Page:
Are Musicians Prone To Hearing Loss?

During an audiologist’s career they may come across a few musicians who seek them out for answers about their ears and hearing health. For some audiologists, the task of thoroughly assessing a musician’s hearing and answering their questions may be a daunting task. Musicians have finely tuned ears and have superior auditory memory compared to non-musicians (Cohen, Evans, Horowitz, and Wolfe, 2011). These enhanced abilities and extensive knowledge of sound can lead to detailed questions about the testing, results, and proposed treatment that the audiologist is presenting. Audiologists need to be prepared to discuss these topics in depth. 

Additionally, musicians can be frequently exposed to high levels of noise, which put them at greater risk for noise-induced hearing loss and tinnitus. Musicians may seek preventative advice and treatment including musicians ear plugs (MEPs) and in-ear monitors (IEMs), or seek out diagnosis and treatment when they suspect damage may have occurred to their auditory system. It is our job as audiologists to have thorough knowledge of how to test and treat musicians at every stage, so we can help the musicians keep doing what they do best: creating and performing music.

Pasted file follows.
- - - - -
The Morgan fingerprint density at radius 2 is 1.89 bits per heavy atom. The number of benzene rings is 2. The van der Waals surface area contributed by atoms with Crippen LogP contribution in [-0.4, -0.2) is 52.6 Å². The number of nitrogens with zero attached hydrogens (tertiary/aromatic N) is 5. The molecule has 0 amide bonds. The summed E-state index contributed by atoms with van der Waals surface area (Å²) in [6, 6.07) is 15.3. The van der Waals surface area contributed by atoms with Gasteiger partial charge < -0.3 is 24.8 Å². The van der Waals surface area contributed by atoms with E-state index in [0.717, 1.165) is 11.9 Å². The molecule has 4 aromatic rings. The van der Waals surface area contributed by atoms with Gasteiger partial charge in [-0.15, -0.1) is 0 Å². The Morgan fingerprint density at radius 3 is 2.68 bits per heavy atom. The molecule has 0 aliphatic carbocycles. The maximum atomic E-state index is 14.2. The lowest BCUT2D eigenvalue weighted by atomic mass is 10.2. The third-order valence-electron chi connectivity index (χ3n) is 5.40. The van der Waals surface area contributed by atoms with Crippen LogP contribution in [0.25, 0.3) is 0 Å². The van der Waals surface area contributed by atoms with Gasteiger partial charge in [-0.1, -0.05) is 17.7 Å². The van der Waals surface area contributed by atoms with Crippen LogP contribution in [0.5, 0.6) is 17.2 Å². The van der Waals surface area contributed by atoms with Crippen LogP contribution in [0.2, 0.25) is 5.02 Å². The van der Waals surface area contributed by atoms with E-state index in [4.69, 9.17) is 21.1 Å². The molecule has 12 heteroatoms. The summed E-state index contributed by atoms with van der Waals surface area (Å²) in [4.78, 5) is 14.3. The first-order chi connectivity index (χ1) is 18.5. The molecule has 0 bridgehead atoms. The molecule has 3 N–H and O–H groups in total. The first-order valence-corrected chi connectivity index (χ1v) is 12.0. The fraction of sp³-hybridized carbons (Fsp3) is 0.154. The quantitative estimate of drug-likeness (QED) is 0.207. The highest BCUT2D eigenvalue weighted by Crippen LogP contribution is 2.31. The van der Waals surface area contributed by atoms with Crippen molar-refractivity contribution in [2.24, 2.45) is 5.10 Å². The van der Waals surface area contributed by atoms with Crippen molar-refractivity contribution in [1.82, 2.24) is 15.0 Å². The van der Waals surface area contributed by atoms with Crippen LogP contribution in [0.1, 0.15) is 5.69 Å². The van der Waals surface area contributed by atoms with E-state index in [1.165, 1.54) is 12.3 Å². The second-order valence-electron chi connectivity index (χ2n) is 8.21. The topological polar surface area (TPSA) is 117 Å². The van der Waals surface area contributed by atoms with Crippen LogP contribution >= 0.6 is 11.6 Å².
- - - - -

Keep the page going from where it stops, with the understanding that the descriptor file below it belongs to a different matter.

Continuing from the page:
Diagnostic Hearing Testing for Musicians

There are additional diagnostic tests to add to an audiologist’s test battery when completing a hearing evaluation on a musician. An audiologist’s primary concern may be noise-induced hearing loss, which often appears in the extended high frequencies first. A standard audiological hearing evaluation tests pure tone frequencies from 250 to 8000 Hz. In addition to completing standard pure tone audiometry, completing extended high-frequency  pure tone testing out 20,000 Hz if the audiometer is capable, will provide essential information about their complete frequency sensitivity and if/where noise is starting to damage the musician’s hearing. 

Otoacoustic emissions (OAEs) testing is another useful evaluation which may detect noise-induced hearing loss early. Musicians may also seek help and information regarding tinnitus, or ringing/buzzing in their ears. Having the ability to pitch and loudness match their tinnitus may be valuable information to the musician.

  • Extended high-frequency audiometry
  • Otoacoustic emissions
  • Tinnitus pitch matching

Treatment: Hearing Technology and Programming

After the comprehensive hearing evaluation, the audiologist may determine that the appropriate treatment for the noise-induced hearing loss is amplification, or hearing aid technology. Musicians tend to have strong preferences for how they like things to sound, and have a superior auditory memory, so fitting them with amplification can be an involved task (Cohen, Evans, Horowitz, and Wolfe, 2011). Often musicians will prefer the amplified sound to be as natural as possible.